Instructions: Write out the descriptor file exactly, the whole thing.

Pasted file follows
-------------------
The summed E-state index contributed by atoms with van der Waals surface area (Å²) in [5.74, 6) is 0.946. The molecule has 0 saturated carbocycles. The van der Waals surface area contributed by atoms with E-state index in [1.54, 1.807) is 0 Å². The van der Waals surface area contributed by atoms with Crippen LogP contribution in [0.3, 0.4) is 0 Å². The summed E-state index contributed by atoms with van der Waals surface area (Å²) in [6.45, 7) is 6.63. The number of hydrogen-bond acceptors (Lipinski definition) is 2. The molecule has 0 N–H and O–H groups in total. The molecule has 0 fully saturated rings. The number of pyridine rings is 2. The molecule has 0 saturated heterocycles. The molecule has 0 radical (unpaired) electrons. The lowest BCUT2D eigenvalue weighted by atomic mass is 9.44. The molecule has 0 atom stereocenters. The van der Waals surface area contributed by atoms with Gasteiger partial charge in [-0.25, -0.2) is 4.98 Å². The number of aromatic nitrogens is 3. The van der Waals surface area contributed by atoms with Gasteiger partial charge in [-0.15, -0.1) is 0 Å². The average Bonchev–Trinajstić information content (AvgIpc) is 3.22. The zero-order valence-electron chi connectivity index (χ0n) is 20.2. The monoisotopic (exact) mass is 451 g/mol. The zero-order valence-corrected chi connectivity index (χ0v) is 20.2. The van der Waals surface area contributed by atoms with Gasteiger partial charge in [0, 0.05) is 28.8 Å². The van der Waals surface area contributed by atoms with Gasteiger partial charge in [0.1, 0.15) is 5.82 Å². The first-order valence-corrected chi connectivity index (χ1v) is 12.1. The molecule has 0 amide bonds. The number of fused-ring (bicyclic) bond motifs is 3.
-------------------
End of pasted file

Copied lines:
The summed E-state index contributed by atoms with van der Waals surface area (Å²) in [5.74, 6) is 0.946. The molecule has 0 saturated carbocycles. The van der Waals surface area contributed by atoms with E-state index in [1.54, 1.807) is 0 Å². The van der Waals surface area contributed by atoms with Crippen LogP contribution in [0.3, 0.4) is 0 Å². The summed E-state index contributed by atoms with van der Waals surface area (Å²) in [6.45, 7) is 6.63. The number of hydrogen-bond acceptors (Lipinski definition) is 2. The molecule has 0 N–H and O–H groups in total. The molecule has 0 fully saturated rings. The number of pyridine rings is 2. The molecule has 0 saturated heterocycles. The molecule has 0 radical (unpaired) electrons. The lowest BCUT2D eigenvalue weighted by atomic mass is 9.44. The molecule has 0 atom stereocenters. The van der Waals surface area contributed by atoms with Gasteiger partial charge in [-0.25, -0.2) is 4.98 Å². The number of aromatic nitrogens is 3. The van der Waals surface area contributed by atoms with Gasteiger partial charge in [-0.15, -0.1) is 0 Å². The average Bonchev–Trinajstić information content (AvgIpc) is 3.22. The zero-order valence-electron chi connectivity index (χ0n) is 20.2. The monoisotopic (exact) mass is 451 g/mol. The zero-order valence-corrected chi connectivity index (χ0v) is 20.2. The van der Waals surface area contributed by atoms with Gasteiger partial charge in [0, 0.05) is 28.8 Å². The van der Waals surface area contributed by atoms with Gasteiger partial charge in [0.1, 0.15) is 5.82 Å². The first-order valence-corrected chi connectivity index (χ1v) is 12.1. The molecule has 0 amide bonds. The number of fused-ring (bicyclic) bond motifs is 3.